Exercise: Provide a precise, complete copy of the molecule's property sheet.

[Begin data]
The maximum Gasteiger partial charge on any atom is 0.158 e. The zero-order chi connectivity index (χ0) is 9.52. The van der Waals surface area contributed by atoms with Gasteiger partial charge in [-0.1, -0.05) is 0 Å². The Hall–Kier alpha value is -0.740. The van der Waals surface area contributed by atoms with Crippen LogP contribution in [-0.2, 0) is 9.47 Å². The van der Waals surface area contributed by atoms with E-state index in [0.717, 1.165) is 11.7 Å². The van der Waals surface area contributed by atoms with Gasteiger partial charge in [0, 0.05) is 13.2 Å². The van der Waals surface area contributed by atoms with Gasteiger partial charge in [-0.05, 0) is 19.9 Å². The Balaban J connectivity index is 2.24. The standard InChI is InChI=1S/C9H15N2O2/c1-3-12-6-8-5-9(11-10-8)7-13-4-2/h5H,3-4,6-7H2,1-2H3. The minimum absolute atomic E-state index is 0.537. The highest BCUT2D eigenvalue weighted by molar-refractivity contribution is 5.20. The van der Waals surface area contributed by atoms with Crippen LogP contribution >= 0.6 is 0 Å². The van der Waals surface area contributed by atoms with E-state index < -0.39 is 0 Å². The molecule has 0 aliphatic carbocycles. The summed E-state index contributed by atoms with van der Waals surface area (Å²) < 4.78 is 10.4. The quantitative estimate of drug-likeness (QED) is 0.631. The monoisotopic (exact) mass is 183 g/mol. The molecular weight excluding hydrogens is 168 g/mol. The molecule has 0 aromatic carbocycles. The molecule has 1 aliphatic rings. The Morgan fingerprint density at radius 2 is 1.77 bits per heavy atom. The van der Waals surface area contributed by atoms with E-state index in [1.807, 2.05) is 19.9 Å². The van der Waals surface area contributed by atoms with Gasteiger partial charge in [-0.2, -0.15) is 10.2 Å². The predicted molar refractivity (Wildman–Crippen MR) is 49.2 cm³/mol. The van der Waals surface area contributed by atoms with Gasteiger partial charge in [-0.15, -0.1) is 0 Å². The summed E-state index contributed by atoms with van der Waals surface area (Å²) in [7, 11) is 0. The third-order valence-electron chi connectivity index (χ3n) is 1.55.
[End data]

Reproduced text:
The maximum Gasteiger partial charge on any atom is 0.158 e. The zero-order chi connectivity index (χ0) is 9.52. The van der Waals surface area contributed by atoms with Gasteiger partial charge in [-0.1, -0.05) is 0 Å². The Hall–Kier alpha value is -0.740. The van der Waals surface area contributed by atoms with Crippen LogP contribution in [-0.2, 0) is 9.47 Å². The van der Waals surface area contributed by atoms with E-state index in [0.717, 1.165) is 11.7 Å². The van der Waals surface area contributed by atoms with Gasteiger partial charge in [0, 0.05) is 13.2 Å². The van der Waals surface area contributed by atoms with Gasteiger partial charge in [-0.05, 0) is 19.9 Å². The Balaban J connectivity index is 2.24. The standard InChI is InChI=1S/C9H15N2O2/c1-3-12-6-8-5-9(11-10-8)7-13-4-2/h5H,3-4,6-7H2,1-2H3. The minimum absolute atomic E-state index is 0.537. The highest BCUT2D eigenvalue weighted by molar-refractivity contribution is 5.20. The van der Waals surface area contributed by atoms with Crippen LogP contribution >= 0.6 is 0 Å². The van der Waals surface area contributed by atoms with E-state index < -0.39 is 0 Å². The molecule has 0 aliphatic carbocycles. The summed E-state index contributed by atoms with van der Waals surface area (Å²) < 4.78 is 10.4. The quantitative estimate of drug-likeness (QED) is 0.631. The monoisotopic (exact) mass is 183 g/mol. The molecular weight excluding hydrogens is 168 g/mol. The molecule has 0 aromatic carbocycles. The molecule has 1 aliphatic rings. The Morgan fingerprint density at radius 2 is 1.77 bits per heavy atom. The van der Waals surface area contributed by atoms with E-state index in [1.807, 2.05) is 19.9 Å². The van der Waals surface area contributed by atoms with Gasteiger partial charge in [-0.2, -0.15) is 10.2 Å². The predicted molar refractivity (Wildman–Crippen MR) is 49.2 cm³/mol. The van der Waals surface area contributed by atoms with Gasteiger partial charge in [-0.15, -0.1) is 0 Å². The summed E-state index contributed by atoms with van der Waals surface area (Å²) in [7, 11) is 0. The third-order valence-electron chi connectivity index (χ3n) is 1.55.